In Ukraine’s Novoselivka, stubborn hope twines its roots amid roses and ruin

Click to play video: 'Solace and sorrow: Revisiting a destroyed Ukrainian village 1 year later'
Solace and sorrow: Revisiting a destroyed Ukrainian village 1 year later
WATCH: In 2022, Global News visited a destroyed Ukrainian village in the Chernihiv region which bore the brunt of destruction early into Russia's full-scale invasion. More than a year later, Crystal Goomansingh and video journalist Braden Latam returned to the town of Novoselivka to see what's changed – Jun 22, 2023

On an unseasonably cold and wet June day in northern Ukraine, word spreads quickly that the breadman is coming.

Old and young alike rush over to a covered structure beside some rubbish bins, and wait.

Novoselivka is a tiny village in the Chernihiv Region left in ruins by Russian air strikes near the beginning of the war. Once a week a van arrives loaded with delicious-smelling, fresh bread — a measure of care taken by local businesses and the government to support those who have lost everything.

“This is necessary because they can’t build houses now because of the war. Such attention as a food basket every month, or hygiene or break every week or sweets for children … this is our attention,” said Oleg Serky, known by locals as “the breadman.”

Oleg Serky, known as the ‘breadman,’ hands out loaves of bread from the back of his truck. Global News

When Global News first visited the small community in May 2022, a handful of people, mostly seniors, in the village surrounded the vehicle thinking the crew was from an aid agency.

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They shared harrowing stories of survival, how they hid in cellars and witnessed homes burning, along with the wounding of neighbours.

“I can’t get it out of my head. The noise of flying rockets or airplanes is all in my head. It flies and falls, and we see someone’s house on fire. It was all in plain sight,” said Olha Makarenko.

It’s been 13 months since the Global News crew last saw the tiny woman with an expressive face and her partner, Grygoriy. When asked how they’ve been, the answer was simple.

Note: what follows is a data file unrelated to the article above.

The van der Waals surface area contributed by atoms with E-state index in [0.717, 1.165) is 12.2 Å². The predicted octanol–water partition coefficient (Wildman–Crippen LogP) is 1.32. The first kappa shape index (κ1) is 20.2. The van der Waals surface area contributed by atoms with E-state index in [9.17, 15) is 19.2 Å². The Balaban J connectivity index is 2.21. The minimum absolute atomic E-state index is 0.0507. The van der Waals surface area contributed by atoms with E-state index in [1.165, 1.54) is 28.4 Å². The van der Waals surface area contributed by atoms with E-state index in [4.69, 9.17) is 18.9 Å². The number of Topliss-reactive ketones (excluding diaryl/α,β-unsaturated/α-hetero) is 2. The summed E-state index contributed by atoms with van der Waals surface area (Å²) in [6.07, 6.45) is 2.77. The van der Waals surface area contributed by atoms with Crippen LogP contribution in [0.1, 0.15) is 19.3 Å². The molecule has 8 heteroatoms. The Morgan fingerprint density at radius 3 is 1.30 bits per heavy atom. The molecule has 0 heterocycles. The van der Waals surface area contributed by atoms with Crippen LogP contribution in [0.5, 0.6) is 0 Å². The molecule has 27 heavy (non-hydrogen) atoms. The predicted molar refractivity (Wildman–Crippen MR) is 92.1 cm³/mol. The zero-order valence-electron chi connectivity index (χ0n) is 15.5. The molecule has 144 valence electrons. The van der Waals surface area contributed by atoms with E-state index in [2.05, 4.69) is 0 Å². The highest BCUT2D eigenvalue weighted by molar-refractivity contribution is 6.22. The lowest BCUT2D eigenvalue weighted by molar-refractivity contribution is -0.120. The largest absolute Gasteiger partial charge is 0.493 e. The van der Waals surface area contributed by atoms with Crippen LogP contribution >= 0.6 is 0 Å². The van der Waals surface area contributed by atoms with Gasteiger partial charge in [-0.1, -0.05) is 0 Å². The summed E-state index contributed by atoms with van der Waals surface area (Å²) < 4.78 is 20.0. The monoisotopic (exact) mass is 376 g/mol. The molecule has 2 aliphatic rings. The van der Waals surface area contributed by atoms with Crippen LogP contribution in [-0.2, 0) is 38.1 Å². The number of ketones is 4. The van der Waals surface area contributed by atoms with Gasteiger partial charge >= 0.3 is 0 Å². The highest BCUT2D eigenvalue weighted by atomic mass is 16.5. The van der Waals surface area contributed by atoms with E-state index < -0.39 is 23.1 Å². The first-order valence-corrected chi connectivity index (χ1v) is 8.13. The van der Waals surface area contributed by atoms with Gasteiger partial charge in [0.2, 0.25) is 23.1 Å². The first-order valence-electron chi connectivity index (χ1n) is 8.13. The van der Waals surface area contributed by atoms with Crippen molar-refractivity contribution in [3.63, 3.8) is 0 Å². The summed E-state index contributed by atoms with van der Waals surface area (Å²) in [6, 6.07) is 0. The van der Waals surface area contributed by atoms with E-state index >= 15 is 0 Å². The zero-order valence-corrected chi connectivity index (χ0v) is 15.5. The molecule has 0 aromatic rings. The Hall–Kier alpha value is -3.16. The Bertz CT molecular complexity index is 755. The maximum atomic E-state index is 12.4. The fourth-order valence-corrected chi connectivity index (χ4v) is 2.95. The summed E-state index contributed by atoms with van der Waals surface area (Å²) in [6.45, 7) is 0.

“Alive and thank God,” Grygoriy said.

The couple now live in a modular unit. It resembles a typical storage rental container.

Rows of modular housing units stand against a grey, rainy sky in Novoselivka. Global News

All the units are the same with two sets of bunk beds separated by a narrow floor and some wall storage.  There’s a small table and two windows opposite the door. Residents have access to a shared kitchen with seating, laundry room, playroom and bathing accommodations.

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The units have been arranged to form a larger mobile complex in the centre of the community, just off the side of a partially destroyed building and a large tree stump, which is where several of the residents were sitting the day Global News first arrived in the community.

From that vantage point, you can see one wall of the modular community has a picture of the  Ukrainian flag blended with the Polish flag, clasped hands and a hashtag, #PolandFirstToHelp

The Polish government has provided several Ukrainian communities with modular villages, along with a number of aid agencies.

“Before the war, we had a very good village,” said Nadiya, who also lives in the modular units after her home was destroyed in an airstrike.

“Better than nothing. In the summer I lived in a barn and then in the fall we were given this housing,” she added.

Nadiya cuts roses left blooming beside the ruins of her home in Ukraine. Global News

The friends in the units love tending to the gardens. And despite the rain and cold, they take the Global News crew down the road to ruins that used to be their beloved homes.

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Nadiya has several large rose bushes that sit bordering the foundation of her destroyed home. She cuts a few stems, fashioning a bouquet of red and pink roses.

The destruction is a stark contrast to the bright blooms.

Across the road from Nadiya, lived Mararenko. Shrapnel holes mark the large red metal gate and door that hides a large garden.

Makarenko has planted rows upon rows of vegetables, and the sight makes her smile. But as she turns toward what was once her home, she starts to cry.

When we first met her, she said that all of her homes have been “ruined,” with her first home lost following the Chornobyl disaster and the other destroyed by the Russians.

In the village, some of the large destroyed buildings have been torn down and a few private properties have been rebuilt.

But Grygoriy says there is a long road ahead.

“They are destroying the country,” he said of the Russians.  “It will be a lot of work to restore and do everything.”

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